IQALUIT, Nunavut – A northern judge is considering whether he should consider previous convictions against a priest accused of sexually abusing Inuit children.

Crown prosecutors are trying to get the convictions entered as evidence against Eric Dejaeger.

Dejaeger faces 68 counts of abuse against dozens of children from his time in Igloolik, Nunavut, between 1978 and 1982.

Prosecutors argue the previous sex-abuse convictions shed light on the character of Dejaeger, who has testified that he’s not a violent man.

His defence lawyer says the Crown is trying to bring in evidence through the back door that has already been rejected.

Justice Robert Kilpatrick says he’ll rule on the evidence Tuesday.

The trial is expected to wrap up by Friday.

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Trial of Eric Dejaeger, former Oblate priest, resumes

CBC News

Posted: Mar 17, 2014 2:04 PM CT Last Updated: Mar 17, 2014 2:04 PM CT

The trial of Eric Dejaeger, a former Oblate priest in Igloolik, Nunavut, is expected to wrap up this week in Iqaluit. This morning, the Crown prosecutor in the case made a special application to the judge seeking permission to cross-examine DeJaeger regarding his criminal record.

The trial of Eric Dejaeger, a former Oblate priest in Igloolik, Nunavut, is expected to wrap up this week in Iqaluit. This morning, the Crown prosecutor in the case made a special application to the judge seeking permission to cross-examine DeJaeger regarding his criminal record.

The trial of a former Oblate priest resumed this morning in Iqaluit.

Sixty-six-year-old Eric Dejaeger faces dozens of charges of alleged sexual abuse against children in Igloolik three decades ago.

Today, Crown prosecutor Doug Curliss made an application before the court asking whether he can cross-examine Eric Dejaeger regarding his criminal record.

Curliss argued there are questions surrounding Dejaeger’s character and morality and he wants to ask him about some of his testimony.

Dejaeger’s lawyer Malcolm Kempt says the Crown’s application should simply be denied.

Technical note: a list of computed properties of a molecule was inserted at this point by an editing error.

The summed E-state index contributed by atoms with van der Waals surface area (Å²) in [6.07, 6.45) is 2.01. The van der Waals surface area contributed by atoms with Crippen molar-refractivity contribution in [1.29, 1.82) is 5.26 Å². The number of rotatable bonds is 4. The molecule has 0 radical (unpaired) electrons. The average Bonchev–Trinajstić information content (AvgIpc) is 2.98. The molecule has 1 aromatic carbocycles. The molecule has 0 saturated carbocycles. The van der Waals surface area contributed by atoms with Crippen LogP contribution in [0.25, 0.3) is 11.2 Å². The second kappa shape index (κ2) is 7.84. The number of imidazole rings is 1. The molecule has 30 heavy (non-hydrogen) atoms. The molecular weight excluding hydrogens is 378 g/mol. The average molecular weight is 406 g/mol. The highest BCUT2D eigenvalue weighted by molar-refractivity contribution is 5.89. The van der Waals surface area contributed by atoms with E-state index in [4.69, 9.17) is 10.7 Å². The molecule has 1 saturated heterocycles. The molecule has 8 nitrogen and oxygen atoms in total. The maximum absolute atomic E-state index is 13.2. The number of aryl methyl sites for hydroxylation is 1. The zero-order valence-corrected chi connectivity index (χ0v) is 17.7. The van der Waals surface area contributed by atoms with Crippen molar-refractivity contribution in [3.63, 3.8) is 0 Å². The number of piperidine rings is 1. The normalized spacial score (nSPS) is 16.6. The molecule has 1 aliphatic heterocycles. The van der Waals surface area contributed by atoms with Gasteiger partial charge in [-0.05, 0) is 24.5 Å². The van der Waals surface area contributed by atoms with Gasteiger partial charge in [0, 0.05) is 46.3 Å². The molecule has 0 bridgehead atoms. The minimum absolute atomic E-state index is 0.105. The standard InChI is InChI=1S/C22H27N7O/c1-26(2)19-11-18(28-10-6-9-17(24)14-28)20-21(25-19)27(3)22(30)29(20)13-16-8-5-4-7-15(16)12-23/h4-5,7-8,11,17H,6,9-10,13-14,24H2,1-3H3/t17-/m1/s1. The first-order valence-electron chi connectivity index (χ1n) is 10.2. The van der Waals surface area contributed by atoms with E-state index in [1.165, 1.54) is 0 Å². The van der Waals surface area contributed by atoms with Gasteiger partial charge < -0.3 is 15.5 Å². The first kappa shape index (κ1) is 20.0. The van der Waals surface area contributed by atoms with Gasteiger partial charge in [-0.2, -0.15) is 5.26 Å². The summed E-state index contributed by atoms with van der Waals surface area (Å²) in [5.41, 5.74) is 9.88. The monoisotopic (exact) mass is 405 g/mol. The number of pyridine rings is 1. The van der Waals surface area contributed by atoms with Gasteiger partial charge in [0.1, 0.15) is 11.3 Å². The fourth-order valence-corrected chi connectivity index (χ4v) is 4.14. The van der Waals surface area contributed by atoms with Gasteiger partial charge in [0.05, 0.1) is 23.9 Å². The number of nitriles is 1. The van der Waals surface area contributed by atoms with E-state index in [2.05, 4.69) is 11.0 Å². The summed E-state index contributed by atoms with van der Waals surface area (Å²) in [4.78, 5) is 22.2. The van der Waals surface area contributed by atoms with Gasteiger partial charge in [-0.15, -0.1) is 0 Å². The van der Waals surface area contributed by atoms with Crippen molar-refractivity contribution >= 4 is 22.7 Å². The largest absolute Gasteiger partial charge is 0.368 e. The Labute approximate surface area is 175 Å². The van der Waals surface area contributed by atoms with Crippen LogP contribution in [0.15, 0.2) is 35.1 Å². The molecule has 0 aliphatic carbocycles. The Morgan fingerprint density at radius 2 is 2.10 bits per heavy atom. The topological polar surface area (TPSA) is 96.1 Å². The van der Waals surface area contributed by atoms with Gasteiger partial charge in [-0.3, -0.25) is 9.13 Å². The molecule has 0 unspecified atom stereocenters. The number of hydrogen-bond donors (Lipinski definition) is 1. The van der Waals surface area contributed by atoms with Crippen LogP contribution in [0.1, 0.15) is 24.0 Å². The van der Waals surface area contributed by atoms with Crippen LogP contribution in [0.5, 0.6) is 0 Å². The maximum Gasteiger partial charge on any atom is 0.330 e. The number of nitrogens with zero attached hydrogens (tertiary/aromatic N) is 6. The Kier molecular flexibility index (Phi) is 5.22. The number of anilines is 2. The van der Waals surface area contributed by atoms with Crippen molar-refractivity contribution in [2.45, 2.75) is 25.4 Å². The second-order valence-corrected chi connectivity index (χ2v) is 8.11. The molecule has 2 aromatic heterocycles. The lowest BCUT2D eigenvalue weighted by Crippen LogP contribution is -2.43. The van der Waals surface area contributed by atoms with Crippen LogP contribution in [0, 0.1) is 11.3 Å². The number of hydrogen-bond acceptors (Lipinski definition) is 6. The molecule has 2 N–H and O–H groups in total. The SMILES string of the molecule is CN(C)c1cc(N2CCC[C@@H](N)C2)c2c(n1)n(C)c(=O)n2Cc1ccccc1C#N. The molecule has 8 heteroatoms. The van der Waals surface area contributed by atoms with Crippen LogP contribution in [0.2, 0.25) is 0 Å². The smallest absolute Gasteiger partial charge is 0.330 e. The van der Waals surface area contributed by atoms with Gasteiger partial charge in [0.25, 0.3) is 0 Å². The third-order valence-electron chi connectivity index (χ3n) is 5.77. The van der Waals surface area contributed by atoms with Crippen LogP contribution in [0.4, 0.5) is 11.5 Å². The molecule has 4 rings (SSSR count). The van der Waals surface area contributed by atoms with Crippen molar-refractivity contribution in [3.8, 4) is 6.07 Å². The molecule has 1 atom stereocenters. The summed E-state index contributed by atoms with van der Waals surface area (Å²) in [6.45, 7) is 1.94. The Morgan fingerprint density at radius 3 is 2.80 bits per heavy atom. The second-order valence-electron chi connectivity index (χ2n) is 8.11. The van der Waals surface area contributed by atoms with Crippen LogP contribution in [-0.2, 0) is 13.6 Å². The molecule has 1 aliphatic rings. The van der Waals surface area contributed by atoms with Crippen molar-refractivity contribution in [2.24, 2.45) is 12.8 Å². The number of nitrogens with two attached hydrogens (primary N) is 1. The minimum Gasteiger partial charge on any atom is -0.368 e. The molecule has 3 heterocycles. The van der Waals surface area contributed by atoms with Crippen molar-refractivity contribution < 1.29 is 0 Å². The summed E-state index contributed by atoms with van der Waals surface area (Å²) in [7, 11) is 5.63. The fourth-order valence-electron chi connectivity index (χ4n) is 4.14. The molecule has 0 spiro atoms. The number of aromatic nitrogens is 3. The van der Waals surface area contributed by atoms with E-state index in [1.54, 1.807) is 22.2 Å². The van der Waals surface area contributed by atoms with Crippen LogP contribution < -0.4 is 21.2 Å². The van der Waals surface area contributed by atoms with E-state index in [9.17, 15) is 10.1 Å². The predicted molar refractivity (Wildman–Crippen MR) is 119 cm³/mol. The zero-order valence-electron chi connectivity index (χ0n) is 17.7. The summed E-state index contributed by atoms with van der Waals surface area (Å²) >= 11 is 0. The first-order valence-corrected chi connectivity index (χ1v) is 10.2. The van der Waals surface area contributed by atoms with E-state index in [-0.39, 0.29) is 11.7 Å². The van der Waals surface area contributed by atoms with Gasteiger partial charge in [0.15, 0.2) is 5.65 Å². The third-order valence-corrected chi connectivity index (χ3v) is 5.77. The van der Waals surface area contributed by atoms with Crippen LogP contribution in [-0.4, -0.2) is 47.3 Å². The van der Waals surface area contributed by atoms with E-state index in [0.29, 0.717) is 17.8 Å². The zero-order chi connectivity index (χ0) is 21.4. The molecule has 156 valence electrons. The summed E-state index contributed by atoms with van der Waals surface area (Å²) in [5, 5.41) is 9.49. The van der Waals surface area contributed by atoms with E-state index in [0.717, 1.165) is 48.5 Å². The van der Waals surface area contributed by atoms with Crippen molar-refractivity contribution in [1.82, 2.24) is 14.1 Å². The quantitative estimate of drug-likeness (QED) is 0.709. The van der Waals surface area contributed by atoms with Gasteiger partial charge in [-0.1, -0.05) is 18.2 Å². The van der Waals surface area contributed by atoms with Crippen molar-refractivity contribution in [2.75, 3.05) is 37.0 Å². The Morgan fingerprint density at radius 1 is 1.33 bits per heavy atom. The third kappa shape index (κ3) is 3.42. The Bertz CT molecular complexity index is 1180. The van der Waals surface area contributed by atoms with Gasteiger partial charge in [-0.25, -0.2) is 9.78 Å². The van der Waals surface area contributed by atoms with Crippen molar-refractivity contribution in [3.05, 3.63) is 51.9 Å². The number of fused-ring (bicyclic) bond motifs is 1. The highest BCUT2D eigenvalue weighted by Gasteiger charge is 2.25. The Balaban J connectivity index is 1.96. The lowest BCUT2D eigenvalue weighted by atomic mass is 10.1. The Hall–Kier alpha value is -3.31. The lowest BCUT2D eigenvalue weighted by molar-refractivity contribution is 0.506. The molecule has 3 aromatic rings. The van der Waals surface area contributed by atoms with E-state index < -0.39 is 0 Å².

He says the Crown has already asked leading questions of his client

And Kempt accused the Crown prosecutor of trying to come up with any reason to question Dejaeger.

In court, Dejaeger showed no emotion.

Justice Robert Kilpatrick has reserved his decision on the application until tomorrow.

Then the Crown is expected to make a second application: to re-visit the testimony of one of the complainants.

The trial is expected to conclude this week.

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Earlier crimes may be included as evidence in priest abuse case

The Ottawa Citizen

 March 17, 2014 3:30 PM

Earlier crimes may be included as evidence in priest abuse case

Catholic priest Eric Dejaeger leaves an Iqaluit, Nunavut courtroom Jan. 20, 2011. THE CANADIAN PRESS/Chris Windeyer

IQALUIT, Nunavut – A northern judge is deciding whether to consider the previous convictions of a former priest accused of sexually abusing Inuit children.

Eric Dejaeger, a former Oblate priest, is facing 68 counts of abuse against dozens of children from his time as a missionary in Igloolik, Nunavut, between 1978 and 1982. The allegations range from fondling to the sodomy of a little girl duct-taped to the priest’s bed.

Dejaeger pleaded guilty to another eight counts as his trial began last November.

On the witness stand Dejaeger testified that the most recent offences he admitted to “just happened.” He suggested that the nature of the offences shows that he’s not a violent man.

Crown prosecutor Doug Curliss argued Monday that since Dejaeger brought the question of his character into court, that gives the prosecution the right to introduce information from Dejaeger’s previous convictions.

“The details of his previous convictions put his character in issue,” Curliss said.

Dejaeger was sentenced to five years in jail in 1989 for 10 sexual assaults he committed in Baker Lake, Nunavut, after leaving Igloolik.

Defence lawyer Malcolm Kempt argued that just because his client discussed charges he pleaded guilty to at the start of this trial, that isn’t enough reason to include information from his previous convictions.

“This is coming through a side window,” said Kempt. “I would suggest the Crown is reaching on this.”

Justice Robert Kilpatrick said he would rule on the evidence Tuesday.

The trial is expected to wrap up by Friday.

Kilpatrick hasn’t said when he might deliver a verdict. He has more than 1,500 pages of transcripts to review from the trial.